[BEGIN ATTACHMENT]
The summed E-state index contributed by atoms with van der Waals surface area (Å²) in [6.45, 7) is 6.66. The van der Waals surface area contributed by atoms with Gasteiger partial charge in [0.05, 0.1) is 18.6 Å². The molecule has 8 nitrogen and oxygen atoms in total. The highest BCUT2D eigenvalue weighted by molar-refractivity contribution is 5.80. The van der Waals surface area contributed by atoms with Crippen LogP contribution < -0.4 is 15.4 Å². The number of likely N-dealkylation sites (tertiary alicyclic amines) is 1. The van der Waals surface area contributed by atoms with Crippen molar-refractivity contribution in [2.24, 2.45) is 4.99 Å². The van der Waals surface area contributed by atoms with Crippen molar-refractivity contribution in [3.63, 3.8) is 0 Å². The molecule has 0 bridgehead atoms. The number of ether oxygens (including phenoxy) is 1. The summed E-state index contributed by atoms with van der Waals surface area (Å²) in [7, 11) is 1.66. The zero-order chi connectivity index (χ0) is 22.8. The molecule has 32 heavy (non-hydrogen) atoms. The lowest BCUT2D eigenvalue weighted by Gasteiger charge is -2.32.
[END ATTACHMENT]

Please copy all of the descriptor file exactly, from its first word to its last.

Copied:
The summed E-state index contributed by atoms with van der Waals surface area (Å²) in [6.45, 7) is 6.66. The van der Waals surface area contributed by atoms with Gasteiger partial charge in [0.05, 0.1) is 18.6 Å². The molecule has 8 nitrogen and oxygen atoms in total. The highest BCUT2D eigenvalue weighted by molar-refractivity contribution is 5.80. The van der Waals surface area contributed by atoms with Crippen LogP contribution < -0.4 is 15.4 Å². The number of likely N-dealkylation sites (tertiary alicyclic amines) is 1. The van der Waals surface area contributed by atoms with Crippen molar-refractivity contribution in [2.24, 2.45) is 4.99 Å². The van der Waals surface area contributed by atoms with Crippen molar-refractivity contribution in [3.63, 3.8) is 0 Å². The molecule has 0 bridgehead atoms. The number of ether oxygens (including phenoxy) is 1. The summed E-state index contributed by atoms with van der Waals surface area (Å²) in [7, 11) is 1.66. The zero-order chi connectivity index (χ0) is 22.8. The molecule has 32 heavy (non-hydrogen) atoms. The lowest BCUT2D eigenvalue weighted by Gasteiger charge is -2.32.